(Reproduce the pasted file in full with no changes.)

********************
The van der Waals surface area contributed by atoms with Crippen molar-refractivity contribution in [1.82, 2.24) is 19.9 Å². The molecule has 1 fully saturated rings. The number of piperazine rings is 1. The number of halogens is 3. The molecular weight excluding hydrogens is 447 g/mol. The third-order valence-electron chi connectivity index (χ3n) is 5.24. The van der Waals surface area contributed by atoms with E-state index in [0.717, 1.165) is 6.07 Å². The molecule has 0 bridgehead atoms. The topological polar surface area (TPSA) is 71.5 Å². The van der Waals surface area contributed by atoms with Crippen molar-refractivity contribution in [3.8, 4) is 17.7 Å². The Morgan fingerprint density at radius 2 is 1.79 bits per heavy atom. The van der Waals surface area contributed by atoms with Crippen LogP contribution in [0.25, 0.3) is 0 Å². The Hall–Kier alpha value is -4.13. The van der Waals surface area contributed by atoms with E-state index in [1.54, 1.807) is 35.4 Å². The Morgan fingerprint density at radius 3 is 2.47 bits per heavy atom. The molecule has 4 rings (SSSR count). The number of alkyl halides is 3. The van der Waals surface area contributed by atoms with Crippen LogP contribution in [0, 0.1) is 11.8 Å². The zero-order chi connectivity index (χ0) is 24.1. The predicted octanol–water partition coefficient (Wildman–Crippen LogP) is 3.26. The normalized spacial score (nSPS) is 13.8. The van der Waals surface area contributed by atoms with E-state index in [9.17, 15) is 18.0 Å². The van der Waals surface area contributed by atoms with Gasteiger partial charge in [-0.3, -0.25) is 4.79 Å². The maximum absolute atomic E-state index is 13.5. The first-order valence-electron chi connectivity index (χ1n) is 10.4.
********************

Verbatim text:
The van der Waals surface area contributed by atoms with Crippen molar-refractivity contribution in [1.82, 2.24) is 19.9 Å². The molecule has 1 fully saturated rings. The number of piperazine rings is 1. The number of halogens is 3. The molecular weight excluding hydrogens is 447 g/mol. The third-order valence-electron chi connectivity index (χ3n) is 5.24. The van der Waals surface area contributed by atoms with E-state index in [0.717, 1.165) is 6.07 Å². The molecule has 0 bridgehead atoms. The topological polar surface area (TPSA) is 71.5 Å². The van der Waals surface area contributed by atoms with Crippen molar-refractivity contribution in [3.8, 4) is 17.7 Å². The Morgan fingerprint density at radius 2 is 1.79 bits per heavy atom. The van der Waals surface area contributed by atoms with Crippen LogP contribution in [0.25, 0.3) is 0 Å². The Hall–Kier alpha value is -4.13. The van der Waals surface area contributed by atoms with E-state index in [1.54, 1.807) is 35.4 Å². The Morgan fingerprint density at radius 3 is 2.47 bits per heavy atom. The molecule has 4 rings (SSSR count). The number of alkyl halides is 3. The van der Waals surface area contributed by atoms with Crippen LogP contribution in [0, 0.1) is 11.8 Å². The zero-order chi connectivity index (χ0) is 24.1. The predicted octanol–water partition coefficient (Wildman–Crippen LogP) is 3.26. The normalized spacial score (nSPS) is 13.8. The van der Waals surface area contributed by atoms with E-state index in [9.17, 15) is 18.0 Å². The van der Waals surface area contributed by atoms with Gasteiger partial charge in [-0.3, -0.25) is 4.79 Å². The maximum absolute atomic E-state index is 13.5. The first-order valence-electron chi connectivity index (χ1n) is 10.4.